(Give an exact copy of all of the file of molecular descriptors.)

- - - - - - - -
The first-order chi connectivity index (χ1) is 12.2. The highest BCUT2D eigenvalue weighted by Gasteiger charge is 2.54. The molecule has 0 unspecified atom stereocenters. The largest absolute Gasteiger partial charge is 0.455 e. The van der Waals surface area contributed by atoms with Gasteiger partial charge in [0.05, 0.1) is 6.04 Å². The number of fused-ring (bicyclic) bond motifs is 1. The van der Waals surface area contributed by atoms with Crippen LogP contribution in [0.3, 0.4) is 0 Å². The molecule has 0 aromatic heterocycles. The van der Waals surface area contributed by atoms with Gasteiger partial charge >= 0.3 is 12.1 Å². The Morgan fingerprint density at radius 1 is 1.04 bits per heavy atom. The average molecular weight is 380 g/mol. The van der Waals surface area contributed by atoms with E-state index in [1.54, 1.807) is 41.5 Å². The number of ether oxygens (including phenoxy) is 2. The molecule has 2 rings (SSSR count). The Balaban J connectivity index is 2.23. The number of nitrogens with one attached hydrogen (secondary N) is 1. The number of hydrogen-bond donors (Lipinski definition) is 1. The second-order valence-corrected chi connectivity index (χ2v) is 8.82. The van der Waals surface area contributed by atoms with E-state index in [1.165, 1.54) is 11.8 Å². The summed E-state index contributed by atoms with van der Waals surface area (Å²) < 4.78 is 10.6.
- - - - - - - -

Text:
The first-order chi connectivity index (χ1) is 12.2. The highest BCUT2D eigenvalue weighted by Gasteiger charge is 2.54. The molecule has 0 unspecified atom stereocenters. The largest absolute Gasteiger partial charge is 0.455 e. The van der Waals surface area contributed by atoms with Gasteiger partial charge in [0.05, 0.1) is 6.04 Å². The number of fused-ring (bicyclic) bond motifs is 1. The van der Waals surface area contributed by atoms with Crippen LogP contribution in [0.3, 0.4) is 0 Å². The molecule has 0 aromatic heterocycles. The van der Waals surface area contributed by atoms with Gasteiger partial charge >= 0.3 is 12.1 Å². The Morgan fingerprint density at radius 1 is 1.04 bits per heavy atom. The average molecular weight is 380 g/mol. The van der Waals surface area contributed by atoms with E-state index in [1.54, 1.807) is 41.5 Å². The number of ether oxygens (including phenoxy) is 2. The molecule has 2 rings (SSSR count). The Balaban J connectivity index is 2.23. The number of nitrogens with one attached hydrogen (secondary N) is 1. The number of hydrogen-bond donors (Lipinski definition) is 1. The second-order valence-corrected chi connectivity index (χ2v) is 8.82. The van der Waals surface area contributed by atoms with E-state index in [1.165, 1.54) is 11.8 Å². The summed E-state index contributed by atoms with van der Waals surface area (Å²) < 4.78 is 10.6.